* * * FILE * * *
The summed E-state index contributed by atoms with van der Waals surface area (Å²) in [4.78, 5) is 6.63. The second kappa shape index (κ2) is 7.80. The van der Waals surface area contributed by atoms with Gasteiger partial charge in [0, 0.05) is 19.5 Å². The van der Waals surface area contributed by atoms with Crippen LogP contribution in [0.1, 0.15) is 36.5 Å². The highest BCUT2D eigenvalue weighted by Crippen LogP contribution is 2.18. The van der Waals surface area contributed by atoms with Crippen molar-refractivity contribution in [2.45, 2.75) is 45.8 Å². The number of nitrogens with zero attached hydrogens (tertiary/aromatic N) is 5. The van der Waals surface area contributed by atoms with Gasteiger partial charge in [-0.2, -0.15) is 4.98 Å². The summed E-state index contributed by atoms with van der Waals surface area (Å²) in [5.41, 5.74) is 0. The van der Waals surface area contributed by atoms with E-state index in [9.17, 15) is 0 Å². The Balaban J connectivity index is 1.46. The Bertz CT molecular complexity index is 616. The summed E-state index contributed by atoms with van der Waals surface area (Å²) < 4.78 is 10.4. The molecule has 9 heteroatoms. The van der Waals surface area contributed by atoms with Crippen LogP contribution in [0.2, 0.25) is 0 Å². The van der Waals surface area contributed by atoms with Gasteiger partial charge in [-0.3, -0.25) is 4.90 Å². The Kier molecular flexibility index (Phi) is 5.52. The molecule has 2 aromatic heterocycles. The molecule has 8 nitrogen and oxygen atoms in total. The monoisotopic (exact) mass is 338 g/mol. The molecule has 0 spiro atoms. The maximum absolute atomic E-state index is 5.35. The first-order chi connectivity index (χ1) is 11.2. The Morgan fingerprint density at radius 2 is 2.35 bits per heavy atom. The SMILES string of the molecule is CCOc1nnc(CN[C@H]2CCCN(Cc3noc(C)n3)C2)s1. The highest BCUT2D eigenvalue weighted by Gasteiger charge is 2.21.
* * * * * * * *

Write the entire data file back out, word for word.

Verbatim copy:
The summed E-state index contributed by atoms with van der Waals surface area (Å²) in [4.78, 5) is 6.63. The second kappa shape index (κ2) is 7.80. The van der Waals surface area contributed by atoms with Gasteiger partial charge in [0, 0.05) is 19.5 Å². The van der Waals surface area contributed by atoms with Crippen LogP contribution in [0.1, 0.15) is 36.5 Å². The highest BCUT2D eigenvalue weighted by Crippen LogP contribution is 2.18. The van der Waals surface area contributed by atoms with Crippen molar-refractivity contribution in [2.45, 2.75) is 45.8 Å². The number of nitrogens with zero attached hydrogens (tertiary/aromatic N) is 5. The van der Waals surface area contributed by atoms with Gasteiger partial charge in [-0.2, -0.15) is 4.98 Å². The summed E-state index contributed by atoms with van der Waals surface area (Å²) in [5.41, 5.74) is 0. The van der Waals surface area contributed by atoms with E-state index in [9.17, 15) is 0 Å². The Balaban J connectivity index is 1.46. The Bertz CT molecular complexity index is 616. The summed E-state index contributed by atoms with van der Waals surface area (Å²) < 4.78 is 10.4. The molecule has 9 heteroatoms. The van der Waals surface area contributed by atoms with Crippen LogP contribution in [0.2, 0.25) is 0 Å². The van der Waals surface area contributed by atoms with Gasteiger partial charge in [-0.3, -0.25) is 4.90 Å². The Kier molecular flexibility index (Phi) is 5.52. The molecule has 2 aromatic heterocycles. The molecule has 8 nitrogen and oxygen atoms in total. The monoisotopic (exact) mass is 338 g/mol. The molecule has 0 spiro atoms. The maximum absolute atomic E-state index is 5.35. The first-order chi connectivity index (χ1) is 11.2. The Morgan fingerprint density at radius 2 is 2.35 bits per heavy atom. The SMILES string of the molecule is CCOc1nnc(CN[C@H]2CCCN(Cc3noc(C)n3)C2)s1. The highest BCUT2D eigenvalue weighted by Gasteiger charge is 2.21.